Even though it isn’t still powering the “DDExpress” – find out why this solar/wind generating station is again in operation …
April Placencia, an Oregon Institute of Technology student, checks over the switch gear she’ll be monitoring, during her year-long Senior Project based at David Douglas High School.
Story and photos by David F. Ashton
Thanks to an $9,000 grant from Portland General Electric (PGE), an Oregon Institute of Technology (OIT) senior will design and implement a monitoring system for a combined solar and wind power installation at David Douglas High School.
Using a massive bucket-lift truck, a PGE crew reinstalled solar panels and a wind turbine on the school’s campus on August 27. The renewable energy system, installed by the school’s Industrial Technologies students, was once used to power the David Douglas Express, a light rail system that connected north and south parts of the campus. The transport fell into disuse, due to repeated vandalism and theft.
Getting the lineman’s truck into position wasn’t an easy task – the driver skillfully wheeled the big rig across the football practice field before she threaded it between fences – with only inches to spare on either side of the truck.
Linking weather to electric generation
OIT student April Placencia is installing a system to monitor and track monitor temperature…wind speed and direction…air pressure…solar energy…alternating and direct current and voltage…three-phase power…and kilowatt hours generated by the system.
“PGE approached our school, wanting a student to oversee a monitoring system for this installation,” Placencia told us, as she watched the wind turbine being hoisted up into position. “As a senior in our Renewable Engineering Program, I’ll be correlating weather conditions with the amount of energy output.”
PGE Director of Research and Development Wayne Lei, OTI student April Placencia, and the college’s president, Dr. Chris Maples, pose for a photo, while the bucket rig gets positioned to do the reinstallation work.
Unique urban renewable energy study
PGE’s Research and Development Director, Wayne Lei, was enthusiastic about the program, as he watched the crew carefully wrestle the electricity-generatng windmill into place.
“This is a unique opportunity to study both solar and wind generation in one location,” Lei told us. “Because they’re both intermittent, we’re looking to learn how these two renewable power sources can complement each other.”
When the Earth warms up or cools down during the sunrise and sunset periods, the air tends to get more turbulent, Lei explained. “By combining daytime photovoltaic energy production with wind-generated power, we may find extended power generation periods, even here in an urban setting.”
Because they hope to place renewable energy installations in cities, Lei says the 35-foot elevation of this mandrel would be typical for urban installations. “It’s quite windy here in outer East Portland. This is a good start; if it shows potential, we may start co-locating solar and wind generation in other installations.”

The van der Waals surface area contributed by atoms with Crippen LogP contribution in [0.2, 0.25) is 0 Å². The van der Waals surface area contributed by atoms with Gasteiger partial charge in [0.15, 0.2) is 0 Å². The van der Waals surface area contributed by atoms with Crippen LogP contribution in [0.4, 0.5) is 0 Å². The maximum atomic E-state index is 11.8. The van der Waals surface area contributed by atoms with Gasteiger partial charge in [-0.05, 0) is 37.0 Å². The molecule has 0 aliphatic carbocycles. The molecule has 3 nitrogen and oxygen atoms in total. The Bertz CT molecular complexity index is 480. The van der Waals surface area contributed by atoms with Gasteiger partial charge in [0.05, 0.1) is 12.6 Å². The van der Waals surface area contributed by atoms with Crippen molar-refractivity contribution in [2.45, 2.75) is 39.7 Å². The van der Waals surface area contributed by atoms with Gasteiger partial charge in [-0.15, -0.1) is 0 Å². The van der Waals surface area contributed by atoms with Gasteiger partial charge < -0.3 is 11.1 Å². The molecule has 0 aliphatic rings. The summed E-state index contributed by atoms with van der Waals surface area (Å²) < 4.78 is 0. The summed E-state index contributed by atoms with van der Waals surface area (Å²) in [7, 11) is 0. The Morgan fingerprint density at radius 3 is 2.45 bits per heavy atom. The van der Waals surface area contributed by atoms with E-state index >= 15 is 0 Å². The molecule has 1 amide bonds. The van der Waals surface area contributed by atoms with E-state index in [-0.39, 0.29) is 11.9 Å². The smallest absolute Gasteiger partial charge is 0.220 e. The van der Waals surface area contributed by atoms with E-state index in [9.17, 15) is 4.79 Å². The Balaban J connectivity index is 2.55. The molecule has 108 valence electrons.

PGE linemen Mike Evans and Chris Woods begin to rewire the wind turbine circuit, high above the David Douglas High campus.
Tech education in action
After driving from their main campus in Klamath Falls, the President of OIT, Dr. Chris Maples, PhD, told us, “This project is a clear demonstration of our mission at OIT. It’s hands-on applied research and learning that involves our students in problem-solving. And, we’re helping to extend our teaching into the high schools as well.”
Students in the Industrial Engineering Systems class at David Douglas High will also have access to the “human-machine interface”, to help them better understand how renewable-power output is affected by changing sun and wind conditions.
(From our Front Page) The PGE linemen took great care when working to remount the wind-powered turbine atop the 35’ mandrel that also supports photoelectric solar panels.
“This will be a good teaching tool for students here,” commented Dan McCue, speaking for the David Douglas School District. “Our students will soon be living in a world where this kind of power generation will be the norm. It’s a good experience for them.”
As the lineman worked high above the campus installing new wiring, Placencia checked out the electric control systems in the shed below. “In addition to using the skills I’ve learned at OIT, I’m also looking forward to helping young people realize that their classes in science and math can help them make a difference.”
Soon, this combination power station will start generating electricity that will be fed back into the power grid – as students measure when, and how much, juice is produced.
© 2009 David F. Ashton ~ East Portland News